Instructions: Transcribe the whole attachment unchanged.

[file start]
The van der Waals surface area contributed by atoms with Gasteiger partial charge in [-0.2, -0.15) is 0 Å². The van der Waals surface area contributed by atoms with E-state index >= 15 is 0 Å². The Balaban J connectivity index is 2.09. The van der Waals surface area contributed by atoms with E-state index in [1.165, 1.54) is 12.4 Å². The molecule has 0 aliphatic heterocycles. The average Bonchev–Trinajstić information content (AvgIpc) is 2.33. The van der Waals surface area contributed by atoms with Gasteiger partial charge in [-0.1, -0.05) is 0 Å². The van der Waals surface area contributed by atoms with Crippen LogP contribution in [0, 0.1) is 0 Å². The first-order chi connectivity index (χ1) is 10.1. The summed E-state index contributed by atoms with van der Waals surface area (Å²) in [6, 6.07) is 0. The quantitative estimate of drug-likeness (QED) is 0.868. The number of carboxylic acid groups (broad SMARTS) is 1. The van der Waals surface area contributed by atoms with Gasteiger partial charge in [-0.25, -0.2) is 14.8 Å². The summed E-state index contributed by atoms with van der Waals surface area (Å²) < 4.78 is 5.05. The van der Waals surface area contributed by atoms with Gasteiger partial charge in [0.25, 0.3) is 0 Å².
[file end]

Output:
The van der Waals surface area contributed by atoms with Gasteiger partial charge in [-0.2, -0.15) is 0 Å². The van der Waals surface area contributed by atoms with E-state index >= 15 is 0 Å². The Balaban J connectivity index is 2.09. The van der Waals surface area contributed by atoms with E-state index in [1.165, 1.54) is 12.4 Å². The molecule has 0 aliphatic heterocycles. The average Bonchev–Trinajstić information content (AvgIpc) is 2.33. The van der Waals surface area contributed by atoms with Gasteiger partial charge in [-0.1, -0.05) is 0 Å². The van der Waals surface area contributed by atoms with Crippen LogP contribution in [0, 0.1) is 0 Å². The first-order chi connectivity index (χ1) is 10.1. The summed E-state index contributed by atoms with van der Waals surface area (Å²) in [6, 6.07) is 0. The quantitative estimate of drug-likeness (QED) is 0.868. The number of carboxylic acid groups (broad SMARTS) is 1. The van der Waals surface area contributed by atoms with Gasteiger partial charge in [-0.25, -0.2) is 14.8 Å². The summed E-state index contributed by atoms with van der Waals surface area (Å²) < 4.78 is 5.05. The van der Waals surface area contributed by atoms with Gasteiger partial charge in [0.25, 0.3) is 0 Å².